Posts Tagged ‘Doomsday Machine’

The doomsday machine was (and is) real

December 7, 2017

Daniel Ellsberg is famous for leaking The Pentagon Papers, a secret history of U.S. policy in Vietnam.   Now he has written a new book, The Doomsday Machine, which reveals the history of how close the United States came to all-out nuclear war.

The war policy of President Eisenhower was “massive retaliation.”   That meant the only U.S. response to Soviet or Chinese aggression would be all-out nuclear war.

Secretary of State John Foster Dulles went to the brink of war at least three times, Life magazine reported at the time.  There was even an argument during the Kennedy-Nixon debates as to whether nuclear war would be justified if the Chinese government took over the tiny coastal islands of Quemoy and Matsu.

That was known at the time.  What wasn’t known was that the authority to order a nuclear strike was delegated to military commanders in the field.   We the people thought the decision rested solely with the President.  That wasn’t so.

U.S. plans called for the complete destruction of every city in Russia and China.   Pentagon planners told Ellsberg that this would result in 325 million casualties in Russia and China, plus an additional 100 million in Communist-ruled countries in eastern Europe, 100 million in neutral countries and 100 million among western European allies.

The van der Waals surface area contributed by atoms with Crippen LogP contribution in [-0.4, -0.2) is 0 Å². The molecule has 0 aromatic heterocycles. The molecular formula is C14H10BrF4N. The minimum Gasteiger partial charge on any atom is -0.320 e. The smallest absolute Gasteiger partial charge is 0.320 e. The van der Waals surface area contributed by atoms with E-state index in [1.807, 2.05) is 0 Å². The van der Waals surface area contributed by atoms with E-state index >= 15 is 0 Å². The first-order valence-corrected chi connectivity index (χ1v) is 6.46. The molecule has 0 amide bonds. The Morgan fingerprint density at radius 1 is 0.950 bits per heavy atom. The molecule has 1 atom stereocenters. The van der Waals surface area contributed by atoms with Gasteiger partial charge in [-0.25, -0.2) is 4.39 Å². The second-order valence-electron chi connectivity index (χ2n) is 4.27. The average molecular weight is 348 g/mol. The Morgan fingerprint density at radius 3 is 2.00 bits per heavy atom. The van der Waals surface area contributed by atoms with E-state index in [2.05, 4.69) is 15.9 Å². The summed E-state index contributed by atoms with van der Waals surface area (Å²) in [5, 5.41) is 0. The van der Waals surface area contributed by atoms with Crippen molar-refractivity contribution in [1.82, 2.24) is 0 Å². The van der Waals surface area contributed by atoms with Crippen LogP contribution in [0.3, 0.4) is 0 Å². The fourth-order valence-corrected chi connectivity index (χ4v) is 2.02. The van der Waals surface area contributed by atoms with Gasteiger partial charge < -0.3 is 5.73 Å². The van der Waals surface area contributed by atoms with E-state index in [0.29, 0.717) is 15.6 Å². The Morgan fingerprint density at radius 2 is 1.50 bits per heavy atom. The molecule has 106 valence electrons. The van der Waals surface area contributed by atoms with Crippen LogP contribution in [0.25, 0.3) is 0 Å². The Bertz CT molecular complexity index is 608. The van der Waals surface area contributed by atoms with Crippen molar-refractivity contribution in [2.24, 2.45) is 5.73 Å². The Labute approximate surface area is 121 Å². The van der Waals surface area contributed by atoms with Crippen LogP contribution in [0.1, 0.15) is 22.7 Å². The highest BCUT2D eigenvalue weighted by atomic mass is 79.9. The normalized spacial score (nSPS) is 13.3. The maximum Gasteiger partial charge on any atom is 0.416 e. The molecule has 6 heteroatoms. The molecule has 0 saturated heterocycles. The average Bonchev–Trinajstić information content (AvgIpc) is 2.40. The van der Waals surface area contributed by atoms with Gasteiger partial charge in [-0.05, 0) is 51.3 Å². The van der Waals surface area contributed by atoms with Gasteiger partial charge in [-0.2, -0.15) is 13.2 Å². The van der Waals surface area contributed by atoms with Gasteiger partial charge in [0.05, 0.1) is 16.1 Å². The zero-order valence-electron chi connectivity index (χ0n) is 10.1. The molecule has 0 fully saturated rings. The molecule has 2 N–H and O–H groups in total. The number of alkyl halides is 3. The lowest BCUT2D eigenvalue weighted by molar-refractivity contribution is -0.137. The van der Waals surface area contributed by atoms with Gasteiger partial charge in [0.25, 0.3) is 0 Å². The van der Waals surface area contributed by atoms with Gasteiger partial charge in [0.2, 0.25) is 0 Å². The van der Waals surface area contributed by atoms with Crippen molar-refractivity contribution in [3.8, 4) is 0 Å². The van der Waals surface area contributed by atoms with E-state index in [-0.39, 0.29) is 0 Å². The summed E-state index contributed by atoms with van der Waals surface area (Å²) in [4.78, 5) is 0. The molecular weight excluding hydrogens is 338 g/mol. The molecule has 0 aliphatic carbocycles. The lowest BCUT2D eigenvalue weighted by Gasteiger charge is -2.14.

As Ellsberg said, this is the equivalent of 100 Holocausts.  It doesn’t include the number who would die as a result of Soviet retaliation.

Evidently it was thought necessary to credibly threaten to destroy Europe in order to defend it.

Defense Secretary Robert McNamara’s ideas about escalation during the Kennedy administration can be seen as an attempt to create an alternative to immediate massive retaliation.

But while, in a way, well-intended, McNamara’s ideas were illogical.  Once launching a nuclear war is an option, the logic of game theory says you should be the first and not the second to escalate to nuclear warfare.

Ellsberg said every Cold War President through Jimmy Carter and Ronald Reagan gave military theater commanders the authority to use nuclear weapons.   He doesn’t know the situation now.

One difference is that U.S. presidents now threaten nuclear attacks against countries without nuclear weapons—a crime against humanity in and of itself, even if you don’t consider the deaths of neutrals and allies.

The U.S. government should join with the Russian government to resume the process of gradual elimination of nuclear weapons that was begun in the Reagan-Gorbachev years.   In the meantime, Congress should enact a law to forbid a U.S. nuclear first strike without a formal declaration of war.

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